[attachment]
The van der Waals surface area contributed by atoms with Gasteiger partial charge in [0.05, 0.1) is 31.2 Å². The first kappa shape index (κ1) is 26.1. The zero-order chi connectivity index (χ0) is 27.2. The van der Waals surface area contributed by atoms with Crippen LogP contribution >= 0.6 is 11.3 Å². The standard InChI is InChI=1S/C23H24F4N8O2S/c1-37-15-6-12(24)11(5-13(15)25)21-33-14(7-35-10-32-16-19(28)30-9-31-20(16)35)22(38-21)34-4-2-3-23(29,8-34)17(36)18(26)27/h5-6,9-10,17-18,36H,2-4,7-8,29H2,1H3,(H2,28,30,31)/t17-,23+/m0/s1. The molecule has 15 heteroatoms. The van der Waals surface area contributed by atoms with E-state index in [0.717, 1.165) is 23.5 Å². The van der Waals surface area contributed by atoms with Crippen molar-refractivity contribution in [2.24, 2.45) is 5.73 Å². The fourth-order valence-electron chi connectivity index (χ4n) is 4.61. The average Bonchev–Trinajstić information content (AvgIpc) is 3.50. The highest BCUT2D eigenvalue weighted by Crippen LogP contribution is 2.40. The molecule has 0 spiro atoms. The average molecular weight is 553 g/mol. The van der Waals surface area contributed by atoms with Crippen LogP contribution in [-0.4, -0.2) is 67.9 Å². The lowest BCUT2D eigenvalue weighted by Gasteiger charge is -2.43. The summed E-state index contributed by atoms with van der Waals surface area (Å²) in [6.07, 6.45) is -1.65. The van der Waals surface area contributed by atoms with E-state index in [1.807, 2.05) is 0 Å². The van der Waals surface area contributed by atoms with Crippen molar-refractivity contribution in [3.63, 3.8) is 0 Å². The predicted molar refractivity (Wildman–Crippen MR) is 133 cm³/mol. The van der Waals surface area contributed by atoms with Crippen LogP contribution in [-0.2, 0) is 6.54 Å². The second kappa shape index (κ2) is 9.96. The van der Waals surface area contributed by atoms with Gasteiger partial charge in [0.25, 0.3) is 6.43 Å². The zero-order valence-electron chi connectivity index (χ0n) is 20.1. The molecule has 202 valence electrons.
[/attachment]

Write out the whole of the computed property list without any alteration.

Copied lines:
The van der Waals surface area contributed by atoms with Gasteiger partial charge in [0.05, 0.1) is 31.2 Å². The first kappa shape index (κ1) is 26.1. The zero-order chi connectivity index (χ0) is 27.2. The van der Waals surface area contributed by atoms with Crippen LogP contribution >= 0.6 is 11.3 Å². The standard InChI is InChI=1S/C23H24F4N8O2S/c1-37-15-6-12(24)11(5-13(15)25)21-33-14(7-35-10-32-16-19(28)30-9-31-20(16)35)22(38-21)34-4-2-3-23(29,8-34)17(36)18(26)27/h5-6,9-10,17-18,36H,2-4,7-8,29H2,1H3,(H2,28,30,31)/t17-,23+/m0/s1. The molecule has 15 heteroatoms. The van der Waals surface area contributed by atoms with E-state index in [0.717, 1.165) is 23.5 Å². The van der Waals surface area contributed by atoms with Crippen molar-refractivity contribution in [2.24, 2.45) is 5.73 Å². The fourth-order valence-electron chi connectivity index (χ4n) is 4.61. The average Bonchev–Trinajstić information content (AvgIpc) is 3.50. The highest BCUT2D eigenvalue weighted by Crippen LogP contribution is 2.40. The molecule has 0 spiro atoms. The average molecular weight is 553 g/mol. The van der Waals surface area contributed by atoms with Crippen LogP contribution in [-0.4, -0.2) is 67.9 Å². The lowest BCUT2D eigenvalue weighted by Gasteiger charge is -2.43. The summed E-state index contributed by atoms with van der Waals surface area (Å²) in [6.07, 6.45) is -1.65. The van der Waals surface area contributed by atoms with E-state index in [1.807, 2.05) is 0 Å². The van der Waals surface area contributed by atoms with Crippen molar-refractivity contribution in [3.63, 3.8) is 0 Å². The predicted molar refractivity (Wildman–Crippen MR) is 133 cm³/mol. The van der Waals surface area contributed by atoms with Crippen LogP contribution in [-0.2, 0) is 6.54 Å². The second kappa shape index (κ2) is 9.96. The van der Waals surface area contributed by atoms with Gasteiger partial charge in [0.25, 0.3) is 6.43 Å². The zero-order valence-electron chi connectivity index (χ0n) is 20.1. The molecule has 202 valence electrons.